Tuesday, May 4, 2010

Creosote Bush

Creosote bush, also known as greasewood (Larrea tridentata)
is found in all four southwestern deserts, from southern Nevada, extreme southwestern Utah, southeastern California, the southern one-third of Arizona, southern New Mexico, into west Texas and south into Mexico. The one above was in Organ Pipe Cactus National Monument and the one below was found near Hayfield Rd. off the I-10 freeway just south of Joshua Tree National Park.
It usually is found in open, species-poor land, but it also is a transitional species in desert grasslands, mesquite woodlands, Joshua tree communities and desert washes. It flowers from February to August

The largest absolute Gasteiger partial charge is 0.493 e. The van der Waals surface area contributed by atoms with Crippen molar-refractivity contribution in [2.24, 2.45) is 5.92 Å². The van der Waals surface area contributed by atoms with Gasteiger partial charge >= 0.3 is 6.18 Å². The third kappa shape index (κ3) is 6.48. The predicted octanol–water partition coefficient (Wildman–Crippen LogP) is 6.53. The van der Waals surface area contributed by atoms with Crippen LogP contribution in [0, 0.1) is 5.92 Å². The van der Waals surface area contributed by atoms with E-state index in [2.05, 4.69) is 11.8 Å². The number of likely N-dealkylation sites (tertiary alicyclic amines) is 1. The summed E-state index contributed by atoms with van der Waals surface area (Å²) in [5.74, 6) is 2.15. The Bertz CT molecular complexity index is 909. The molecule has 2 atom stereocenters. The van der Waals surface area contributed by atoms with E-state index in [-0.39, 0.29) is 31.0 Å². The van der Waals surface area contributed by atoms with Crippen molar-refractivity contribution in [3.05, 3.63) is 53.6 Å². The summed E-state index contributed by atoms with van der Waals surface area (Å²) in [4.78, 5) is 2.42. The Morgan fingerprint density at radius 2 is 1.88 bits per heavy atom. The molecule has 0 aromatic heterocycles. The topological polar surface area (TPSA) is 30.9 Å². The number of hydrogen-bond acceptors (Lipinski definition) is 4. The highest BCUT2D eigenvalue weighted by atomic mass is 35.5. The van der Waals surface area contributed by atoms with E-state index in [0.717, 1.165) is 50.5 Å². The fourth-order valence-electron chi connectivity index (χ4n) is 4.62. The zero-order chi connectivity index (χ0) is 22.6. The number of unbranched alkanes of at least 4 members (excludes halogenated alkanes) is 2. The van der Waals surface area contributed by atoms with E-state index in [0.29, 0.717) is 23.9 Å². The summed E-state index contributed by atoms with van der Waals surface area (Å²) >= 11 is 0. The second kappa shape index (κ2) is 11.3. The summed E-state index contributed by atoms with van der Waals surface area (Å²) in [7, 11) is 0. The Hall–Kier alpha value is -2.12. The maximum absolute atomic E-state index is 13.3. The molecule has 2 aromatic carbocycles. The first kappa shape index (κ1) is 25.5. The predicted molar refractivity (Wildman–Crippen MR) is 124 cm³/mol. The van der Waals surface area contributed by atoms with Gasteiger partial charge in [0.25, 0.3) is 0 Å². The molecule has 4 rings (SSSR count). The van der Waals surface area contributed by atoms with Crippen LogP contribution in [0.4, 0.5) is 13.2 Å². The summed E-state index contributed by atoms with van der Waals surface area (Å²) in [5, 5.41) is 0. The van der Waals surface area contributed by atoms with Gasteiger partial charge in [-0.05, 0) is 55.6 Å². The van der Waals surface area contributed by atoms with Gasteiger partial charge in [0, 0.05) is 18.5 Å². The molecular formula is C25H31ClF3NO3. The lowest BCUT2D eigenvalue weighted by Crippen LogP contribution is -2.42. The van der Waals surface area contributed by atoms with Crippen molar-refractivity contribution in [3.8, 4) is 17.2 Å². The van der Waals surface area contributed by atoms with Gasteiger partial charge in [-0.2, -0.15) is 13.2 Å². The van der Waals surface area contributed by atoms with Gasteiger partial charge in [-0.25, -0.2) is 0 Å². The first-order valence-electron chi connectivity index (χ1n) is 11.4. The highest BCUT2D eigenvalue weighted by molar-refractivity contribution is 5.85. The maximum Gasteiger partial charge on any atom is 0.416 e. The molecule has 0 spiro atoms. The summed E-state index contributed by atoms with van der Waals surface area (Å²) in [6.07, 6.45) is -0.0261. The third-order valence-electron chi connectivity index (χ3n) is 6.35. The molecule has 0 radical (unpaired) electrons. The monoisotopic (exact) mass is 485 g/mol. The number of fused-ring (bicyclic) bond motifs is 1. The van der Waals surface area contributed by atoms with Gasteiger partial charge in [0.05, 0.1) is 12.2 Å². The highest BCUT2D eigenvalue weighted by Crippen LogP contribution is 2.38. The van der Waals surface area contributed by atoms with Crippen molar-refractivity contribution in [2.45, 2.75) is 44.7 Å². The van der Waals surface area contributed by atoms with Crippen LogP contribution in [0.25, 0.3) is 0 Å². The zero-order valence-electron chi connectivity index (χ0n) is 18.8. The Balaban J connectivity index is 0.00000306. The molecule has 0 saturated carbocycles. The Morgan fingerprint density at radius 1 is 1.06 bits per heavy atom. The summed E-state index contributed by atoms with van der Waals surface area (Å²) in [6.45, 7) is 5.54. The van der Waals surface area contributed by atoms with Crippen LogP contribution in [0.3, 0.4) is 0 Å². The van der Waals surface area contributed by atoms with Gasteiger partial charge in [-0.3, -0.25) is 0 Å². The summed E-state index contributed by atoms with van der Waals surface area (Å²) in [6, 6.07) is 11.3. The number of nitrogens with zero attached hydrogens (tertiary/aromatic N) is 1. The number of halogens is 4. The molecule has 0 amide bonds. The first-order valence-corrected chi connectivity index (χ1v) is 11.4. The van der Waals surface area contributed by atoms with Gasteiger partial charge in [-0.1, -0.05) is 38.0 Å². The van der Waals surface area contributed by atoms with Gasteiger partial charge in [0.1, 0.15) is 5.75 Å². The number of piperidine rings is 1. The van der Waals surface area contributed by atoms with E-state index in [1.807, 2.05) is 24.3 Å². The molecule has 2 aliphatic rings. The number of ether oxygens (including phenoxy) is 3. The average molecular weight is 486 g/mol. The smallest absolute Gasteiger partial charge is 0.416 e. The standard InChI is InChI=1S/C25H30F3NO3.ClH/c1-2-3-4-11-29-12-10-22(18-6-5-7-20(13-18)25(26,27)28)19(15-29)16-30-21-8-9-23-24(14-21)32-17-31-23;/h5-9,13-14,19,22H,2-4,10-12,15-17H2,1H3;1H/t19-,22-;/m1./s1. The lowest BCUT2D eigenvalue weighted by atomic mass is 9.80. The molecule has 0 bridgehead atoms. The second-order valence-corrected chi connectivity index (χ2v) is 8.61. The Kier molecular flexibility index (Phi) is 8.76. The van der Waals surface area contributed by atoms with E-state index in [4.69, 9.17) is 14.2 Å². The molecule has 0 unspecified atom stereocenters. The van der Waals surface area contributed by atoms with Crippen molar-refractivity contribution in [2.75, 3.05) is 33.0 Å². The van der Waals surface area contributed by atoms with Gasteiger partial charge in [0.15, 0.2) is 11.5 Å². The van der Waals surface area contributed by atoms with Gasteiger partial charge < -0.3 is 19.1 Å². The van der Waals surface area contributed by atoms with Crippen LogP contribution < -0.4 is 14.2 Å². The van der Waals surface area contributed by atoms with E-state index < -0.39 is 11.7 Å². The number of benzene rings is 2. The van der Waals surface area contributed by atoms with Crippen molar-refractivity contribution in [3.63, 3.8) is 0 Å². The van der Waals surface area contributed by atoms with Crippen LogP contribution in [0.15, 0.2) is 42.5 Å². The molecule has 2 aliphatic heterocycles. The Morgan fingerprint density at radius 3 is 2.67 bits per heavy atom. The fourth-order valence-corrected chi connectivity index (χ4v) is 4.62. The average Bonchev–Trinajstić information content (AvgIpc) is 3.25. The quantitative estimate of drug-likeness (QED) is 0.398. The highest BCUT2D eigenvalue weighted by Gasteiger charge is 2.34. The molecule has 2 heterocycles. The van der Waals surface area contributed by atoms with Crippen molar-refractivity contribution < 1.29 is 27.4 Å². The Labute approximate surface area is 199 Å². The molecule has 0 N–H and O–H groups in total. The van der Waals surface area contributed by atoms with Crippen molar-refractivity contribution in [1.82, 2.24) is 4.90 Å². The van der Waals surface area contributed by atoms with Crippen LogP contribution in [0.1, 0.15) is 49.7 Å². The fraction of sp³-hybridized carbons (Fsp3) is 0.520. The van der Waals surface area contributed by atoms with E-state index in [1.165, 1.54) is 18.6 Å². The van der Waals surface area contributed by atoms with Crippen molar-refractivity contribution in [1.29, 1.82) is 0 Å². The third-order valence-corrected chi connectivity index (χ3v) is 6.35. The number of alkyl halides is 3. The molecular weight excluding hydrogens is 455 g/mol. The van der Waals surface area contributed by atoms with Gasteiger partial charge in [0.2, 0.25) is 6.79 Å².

with yellow, twisted petals.
After the flower blooms,
it turns into a small white fuzzy fruit capsule that has five seeds.
The seed capsules can be found on the ground under the bush.
It is one of the most characteristic features of the the hot southwestern desert. It tolerates arid conditions and it competes aggressivley with other plants for water. It has stems projecting from a base.
It is usually less than four feet high, but can get as high as twelve feet when it has lots of water.
The yellow-green leaves conserve water and dissipate heat.
It may lose some of the leaves in extreme drought, but never loses all of them. It is an important source to wildlife. Reptiles and amphibians use it as a food source and perch site and hide and hibernate in burrows under it. Desert tortoises dig their shelters under it where its roots stabilize the soil.

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